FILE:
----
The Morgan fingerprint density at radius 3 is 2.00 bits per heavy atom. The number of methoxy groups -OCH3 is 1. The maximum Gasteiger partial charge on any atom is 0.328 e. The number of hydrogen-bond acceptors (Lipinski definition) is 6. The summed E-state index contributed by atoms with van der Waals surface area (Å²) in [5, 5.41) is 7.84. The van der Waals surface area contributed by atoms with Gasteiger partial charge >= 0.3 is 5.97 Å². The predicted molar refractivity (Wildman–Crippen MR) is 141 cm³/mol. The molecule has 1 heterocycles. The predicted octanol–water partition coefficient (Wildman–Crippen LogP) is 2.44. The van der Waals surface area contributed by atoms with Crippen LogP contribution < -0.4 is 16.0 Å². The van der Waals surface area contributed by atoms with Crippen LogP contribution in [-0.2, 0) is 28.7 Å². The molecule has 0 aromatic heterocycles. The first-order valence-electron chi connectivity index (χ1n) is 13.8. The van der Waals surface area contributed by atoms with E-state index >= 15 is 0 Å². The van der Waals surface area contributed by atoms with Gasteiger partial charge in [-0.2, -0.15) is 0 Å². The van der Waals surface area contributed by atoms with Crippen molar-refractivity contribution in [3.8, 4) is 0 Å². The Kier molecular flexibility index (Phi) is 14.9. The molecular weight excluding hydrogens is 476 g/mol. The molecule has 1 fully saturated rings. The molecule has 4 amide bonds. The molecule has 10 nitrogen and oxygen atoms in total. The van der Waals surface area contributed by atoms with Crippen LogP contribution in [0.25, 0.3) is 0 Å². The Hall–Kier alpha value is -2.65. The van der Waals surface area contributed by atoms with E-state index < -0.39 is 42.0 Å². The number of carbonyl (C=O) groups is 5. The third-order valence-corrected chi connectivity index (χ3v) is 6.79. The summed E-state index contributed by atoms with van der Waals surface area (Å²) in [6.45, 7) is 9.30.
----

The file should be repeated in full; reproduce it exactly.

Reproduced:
The Morgan fingerprint density at radius 3 is 2.00 bits per heavy atom. The number of methoxy groups -OCH3 is 1. The maximum Gasteiger partial charge on any atom is 0.328 e. The number of hydrogen-bond acceptors (Lipinski definition) is 6. The summed E-state index contributed by atoms with van der Waals surface area (Å²) in [5, 5.41) is 7.84. The van der Waals surface area contributed by atoms with Gasteiger partial charge >= 0.3 is 5.97 Å². The predicted molar refractivity (Wildman–Crippen MR) is 141 cm³/mol. The molecule has 1 heterocycles. The predicted octanol–water partition coefficient (Wildman–Crippen LogP) is 2.44. The van der Waals surface area contributed by atoms with Crippen LogP contribution < -0.4 is 16.0 Å². The van der Waals surface area contributed by atoms with Crippen LogP contribution in [-0.2, 0) is 28.7 Å². The molecule has 0 aromatic heterocycles. The first-order valence-electron chi connectivity index (χ1n) is 13.8. The van der Waals surface area contributed by atoms with E-state index >= 15 is 0 Å². The van der Waals surface area contributed by atoms with Gasteiger partial charge in [-0.2, -0.15) is 0 Å². The van der Waals surface area contributed by atoms with Crippen molar-refractivity contribution in [3.8, 4) is 0 Å². The Kier molecular flexibility index (Phi) is 14.9. The molecular weight excluding hydrogens is 476 g/mol. The molecule has 1 fully saturated rings. The molecule has 4 amide bonds. The molecule has 10 nitrogen and oxygen atoms in total. The van der Waals surface area contributed by atoms with Crippen LogP contribution in [0.25, 0.3) is 0 Å². The Hall–Kier alpha value is -2.65. The van der Waals surface area contributed by atoms with E-state index < -0.39 is 42.0 Å². The number of carbonyl (C=O) groups is 5. The third-order valence-corrected chi connectivity index (χ3v) is 6.79. The summed E-state index contributed by atoms with van der Waals surface area (Å²) in [6.45, 7) is 9.30.